Wednesday, November 30, 2022


The kids take positions on the field, each to his base. The pitcher and the batsman face each other.

It’s softball time at Bonewamang Memorial School.

Whereas this may seem a normal softball practice, the equipment reveals something abnormal, a tennis racket and ball are being used in place of the usual softball bat and ball.

While the kids seem to enjoy the game, for their teachers, this is a nightmare. For starters, this game, as with all sporting codes in this school, be it athletics, football, netball or any other sport, is played on a small play ground between classrooms.

Besides the severe lack of equipment, the school is faced with lack of basic infrastructure, a playing field. The space between classrooms is the only ground the school can get if they are to participate in sport.

Even as Botswana’s sporting codes talk of grassroots development, for the teachers and kids of this school, this is just what it is, all talk and no action. In an interview with SundaySport, Ms Masego Moroke, a sports coach at the school, says unavailability of playing grounds at the school dates as far back as 1997.

“This school had a playing ground prior to then, but it was declared as not safe for kids back in 1997 as it was very rocky and could injure kids. We wanted it to be repaired but it was not viable,” she tells SundaySport. According to Moroke, this has adversely affected sporting codes in the school so much that they no longer do sport to compete, but merely to participate. She says the ground between classes is very small to even accommodate recognized sports like athletics, football and netball.

Moroke says this problem has badly affected sport development.
“It is very disheartening to work here. We can’t train our kids’ basic football positions nor train our goalkeepers. We are also doing badly in athletics as we have no proper measurements and our kids are always found lacking in competitions,” she adds.

For her part, the school’s netball coach, Vinoliah Letlole, who is also the Kweneng regional Netball Coordinator, expressed concern over lack of serious effort by sporting bodies to develop sport from grassroots. She says Primary schools have become a dumping site for sport bodies that only come to launch their codes and then disappear.

“All they do is invite us to launches, which they always hold at the Sports Complex and then give us basic equipment even without checking whether we have grounds to play the sport. After that, they disappear and never even come back to check on the progress we are making,” she tells SundaySport.

Another concern for both Moroke and Letlole is the apparent lack of support from sporting bodies. She says while grassroots development starts in primary schools, sporting codes seem to ignore empowering teachers to be better coaches.

Moroke added that the last time she went for a coaching clinic was back in 1999 during Ben Koffie’s tenure at the Botswana Football Association. To keep up-to-date with latest sport development, she says they rely mostly on the Television and Newspapers.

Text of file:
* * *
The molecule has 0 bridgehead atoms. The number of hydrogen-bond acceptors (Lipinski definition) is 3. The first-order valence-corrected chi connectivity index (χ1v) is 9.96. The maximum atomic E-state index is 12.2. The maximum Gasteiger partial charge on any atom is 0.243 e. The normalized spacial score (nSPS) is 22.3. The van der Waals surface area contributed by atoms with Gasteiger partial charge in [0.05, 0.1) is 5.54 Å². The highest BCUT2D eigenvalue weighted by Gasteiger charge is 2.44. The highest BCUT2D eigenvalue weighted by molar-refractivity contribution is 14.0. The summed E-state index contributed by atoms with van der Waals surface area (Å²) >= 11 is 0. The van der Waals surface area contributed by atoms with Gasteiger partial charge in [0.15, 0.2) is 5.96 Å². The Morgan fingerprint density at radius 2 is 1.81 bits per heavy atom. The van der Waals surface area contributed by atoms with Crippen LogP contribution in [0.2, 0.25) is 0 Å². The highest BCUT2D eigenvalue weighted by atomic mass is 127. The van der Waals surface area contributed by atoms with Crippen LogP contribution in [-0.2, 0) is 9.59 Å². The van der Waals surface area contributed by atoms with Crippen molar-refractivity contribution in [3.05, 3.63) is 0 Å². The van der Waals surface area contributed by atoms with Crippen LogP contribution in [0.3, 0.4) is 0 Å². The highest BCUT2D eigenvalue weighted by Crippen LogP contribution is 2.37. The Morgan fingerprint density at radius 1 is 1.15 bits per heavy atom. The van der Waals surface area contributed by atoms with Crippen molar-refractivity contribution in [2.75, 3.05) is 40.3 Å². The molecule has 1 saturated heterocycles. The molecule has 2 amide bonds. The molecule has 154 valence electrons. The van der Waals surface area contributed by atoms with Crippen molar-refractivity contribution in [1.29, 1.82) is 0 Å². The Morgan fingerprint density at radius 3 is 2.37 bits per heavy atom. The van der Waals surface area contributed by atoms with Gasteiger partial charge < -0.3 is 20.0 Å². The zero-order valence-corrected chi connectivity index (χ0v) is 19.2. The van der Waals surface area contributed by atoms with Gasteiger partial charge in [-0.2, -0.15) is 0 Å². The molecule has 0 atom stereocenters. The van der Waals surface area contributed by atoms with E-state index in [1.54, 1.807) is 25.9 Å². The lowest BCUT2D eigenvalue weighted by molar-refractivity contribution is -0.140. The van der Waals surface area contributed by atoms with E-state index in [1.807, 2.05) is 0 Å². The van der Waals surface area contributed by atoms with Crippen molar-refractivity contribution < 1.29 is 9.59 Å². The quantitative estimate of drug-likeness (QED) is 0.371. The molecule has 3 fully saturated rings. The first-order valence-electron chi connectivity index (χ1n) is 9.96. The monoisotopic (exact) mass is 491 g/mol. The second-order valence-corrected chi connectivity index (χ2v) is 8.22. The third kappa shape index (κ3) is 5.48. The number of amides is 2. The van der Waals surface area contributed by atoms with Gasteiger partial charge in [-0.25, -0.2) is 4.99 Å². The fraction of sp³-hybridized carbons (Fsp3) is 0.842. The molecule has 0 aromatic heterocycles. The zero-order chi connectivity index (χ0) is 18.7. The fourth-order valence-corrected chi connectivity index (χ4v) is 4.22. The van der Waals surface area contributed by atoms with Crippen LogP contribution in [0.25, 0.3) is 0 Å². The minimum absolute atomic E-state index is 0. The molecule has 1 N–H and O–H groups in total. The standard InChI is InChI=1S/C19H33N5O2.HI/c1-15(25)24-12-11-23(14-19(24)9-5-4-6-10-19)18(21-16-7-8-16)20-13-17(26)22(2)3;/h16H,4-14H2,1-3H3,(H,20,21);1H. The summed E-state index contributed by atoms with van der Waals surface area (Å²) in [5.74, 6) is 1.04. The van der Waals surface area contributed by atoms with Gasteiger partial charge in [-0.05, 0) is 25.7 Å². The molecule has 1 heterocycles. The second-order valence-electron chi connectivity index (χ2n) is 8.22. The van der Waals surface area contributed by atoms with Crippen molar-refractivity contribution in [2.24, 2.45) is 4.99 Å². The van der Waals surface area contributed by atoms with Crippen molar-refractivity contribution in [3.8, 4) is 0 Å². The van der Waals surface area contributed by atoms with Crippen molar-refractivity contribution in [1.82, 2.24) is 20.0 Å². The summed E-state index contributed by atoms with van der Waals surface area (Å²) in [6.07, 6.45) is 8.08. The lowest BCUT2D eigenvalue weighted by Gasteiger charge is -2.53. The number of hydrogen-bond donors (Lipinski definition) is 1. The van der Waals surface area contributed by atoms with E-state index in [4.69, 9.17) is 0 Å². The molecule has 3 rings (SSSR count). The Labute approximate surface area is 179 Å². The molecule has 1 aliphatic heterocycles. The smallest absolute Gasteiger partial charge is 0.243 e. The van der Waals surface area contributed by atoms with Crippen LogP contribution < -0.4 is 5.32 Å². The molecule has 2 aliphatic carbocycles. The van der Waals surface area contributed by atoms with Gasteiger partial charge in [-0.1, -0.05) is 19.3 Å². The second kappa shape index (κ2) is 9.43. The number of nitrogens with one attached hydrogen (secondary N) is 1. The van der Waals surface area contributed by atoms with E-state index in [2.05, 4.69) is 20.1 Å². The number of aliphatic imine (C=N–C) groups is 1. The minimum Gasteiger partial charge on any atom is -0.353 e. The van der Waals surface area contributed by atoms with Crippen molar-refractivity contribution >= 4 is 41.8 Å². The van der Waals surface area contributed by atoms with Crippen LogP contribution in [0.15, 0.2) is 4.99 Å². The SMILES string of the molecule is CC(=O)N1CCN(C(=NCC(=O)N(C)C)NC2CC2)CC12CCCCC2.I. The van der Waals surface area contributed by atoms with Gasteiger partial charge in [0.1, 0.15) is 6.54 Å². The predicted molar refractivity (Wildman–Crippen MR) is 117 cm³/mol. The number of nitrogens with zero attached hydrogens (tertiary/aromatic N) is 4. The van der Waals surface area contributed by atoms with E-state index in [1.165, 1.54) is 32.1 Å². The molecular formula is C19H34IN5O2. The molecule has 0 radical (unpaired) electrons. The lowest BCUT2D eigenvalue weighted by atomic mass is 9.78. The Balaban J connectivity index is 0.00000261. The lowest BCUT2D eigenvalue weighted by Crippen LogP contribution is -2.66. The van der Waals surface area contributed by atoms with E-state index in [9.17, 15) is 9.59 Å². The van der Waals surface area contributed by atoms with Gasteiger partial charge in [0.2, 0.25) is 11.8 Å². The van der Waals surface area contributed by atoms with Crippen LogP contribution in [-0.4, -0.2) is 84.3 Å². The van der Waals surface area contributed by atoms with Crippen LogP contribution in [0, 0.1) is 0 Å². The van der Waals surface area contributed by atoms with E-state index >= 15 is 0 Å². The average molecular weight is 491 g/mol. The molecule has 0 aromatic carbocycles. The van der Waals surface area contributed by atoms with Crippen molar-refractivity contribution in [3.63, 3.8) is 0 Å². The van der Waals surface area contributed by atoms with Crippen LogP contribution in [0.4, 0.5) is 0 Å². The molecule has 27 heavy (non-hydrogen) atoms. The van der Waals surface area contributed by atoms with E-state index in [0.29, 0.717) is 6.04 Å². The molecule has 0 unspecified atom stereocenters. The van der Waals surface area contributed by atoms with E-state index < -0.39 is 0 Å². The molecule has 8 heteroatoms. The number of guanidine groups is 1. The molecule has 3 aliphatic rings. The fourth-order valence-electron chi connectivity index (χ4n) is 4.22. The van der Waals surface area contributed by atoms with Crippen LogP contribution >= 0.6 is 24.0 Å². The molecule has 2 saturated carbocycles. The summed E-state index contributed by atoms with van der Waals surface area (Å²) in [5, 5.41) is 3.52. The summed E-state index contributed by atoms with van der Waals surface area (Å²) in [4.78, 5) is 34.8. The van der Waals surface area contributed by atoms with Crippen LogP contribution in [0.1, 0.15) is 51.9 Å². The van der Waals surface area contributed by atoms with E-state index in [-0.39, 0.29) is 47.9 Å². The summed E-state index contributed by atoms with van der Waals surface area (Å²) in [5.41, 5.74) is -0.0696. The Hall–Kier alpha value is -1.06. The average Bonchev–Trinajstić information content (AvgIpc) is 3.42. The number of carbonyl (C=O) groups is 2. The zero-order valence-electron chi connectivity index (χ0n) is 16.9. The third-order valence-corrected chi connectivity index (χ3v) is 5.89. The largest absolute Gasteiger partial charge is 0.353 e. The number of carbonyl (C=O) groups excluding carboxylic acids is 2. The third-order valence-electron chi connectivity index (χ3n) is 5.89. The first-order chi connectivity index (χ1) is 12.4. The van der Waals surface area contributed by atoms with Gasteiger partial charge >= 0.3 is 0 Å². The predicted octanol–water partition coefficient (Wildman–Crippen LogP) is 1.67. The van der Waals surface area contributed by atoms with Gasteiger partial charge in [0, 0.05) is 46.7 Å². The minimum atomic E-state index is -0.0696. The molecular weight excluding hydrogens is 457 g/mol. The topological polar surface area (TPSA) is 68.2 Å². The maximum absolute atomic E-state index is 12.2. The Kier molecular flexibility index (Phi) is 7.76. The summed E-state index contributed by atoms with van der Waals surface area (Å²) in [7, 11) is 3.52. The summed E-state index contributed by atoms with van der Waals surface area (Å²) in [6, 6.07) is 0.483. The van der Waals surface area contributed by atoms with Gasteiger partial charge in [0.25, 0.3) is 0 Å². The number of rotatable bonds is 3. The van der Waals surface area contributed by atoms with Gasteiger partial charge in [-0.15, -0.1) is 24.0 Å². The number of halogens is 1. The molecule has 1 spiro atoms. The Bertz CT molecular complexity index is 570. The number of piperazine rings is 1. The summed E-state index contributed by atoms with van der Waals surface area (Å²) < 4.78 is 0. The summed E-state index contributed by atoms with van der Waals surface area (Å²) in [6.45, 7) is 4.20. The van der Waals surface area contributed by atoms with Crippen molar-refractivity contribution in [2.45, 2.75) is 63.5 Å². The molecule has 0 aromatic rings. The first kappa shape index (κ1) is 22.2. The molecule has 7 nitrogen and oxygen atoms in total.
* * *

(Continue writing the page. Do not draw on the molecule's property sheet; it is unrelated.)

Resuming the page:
Commenting on the issue, the president of the Botswana Netball Association, Tebogo Lebotse admitted that they are not doing enough to develop sports at the grassroots.

“This is mainly due to the fact that BONA since inception has been run by volunteers and for this to be successful and bear fruits, it requires full time resources both human and financial,” she said.

She further added that BONA is in the process of signing a Memorandum of Understanding with the Primary Schools, Secondary and Tertiary Schools on areas of collaboration and have started discussions to formalize relationships as, in the past, “we have worked and collaborated with them on areas of coaching and umpiring”.

She also admitted that though they do collaborate with Botswana Primary Schools Sports Association (BOPSSA) to train coaches, they are not doing as much as should be done.

For his part, the Botswana Football Association (BFA) Technical Officer, Philemon Makhwengwe, says the BFA is very keen on development at the grassroots.

Makhwengwe says to show commitment, his association last year signed a Memorandum of Understanding with BOPSSA to help develop football in schools. He, however, says they can do little on issues of playing grounds but said they can help if alerted through proper channels.

He further says, in cases where schools without playing grounds do identify a place, they can channel their requests through BOPSSA and the association will help where possible.
On the development of coaches, Makhwengwe says the BFA is always holding coaching clinics to train teachers but admitted that these are done at the request of regional coordinators.

Botswana Athletics Association (BAA) Senior Sports Development Officer, Bobby Gaseitsiwe, for his part says his association is giving grassroots development as much priority as possible. He admitted, however, that though they do identify potential athletes, it is difficult to monitor their progress once they go back to their different schools as some of the sports teachers may not be keen on athletics but on other sporting codes. BOPSSA’s Publicity Secretary, Edward Moreti, established that there are cordial relationships between his body and major sporting codes in Botswana but he also admitted there is lack of monitoring of development, which he says is apparent even within BOPSSA structures. He says they are already engaging local government and senior sporting bodies to help ensure the availability of playing fields. While Botswana dreams of grassroots sports development, with the lack of playing fields, knowledgeable coaches as well as the severe lack of monitoring, this may remain what it is, a pipe dream.


Read this week's paper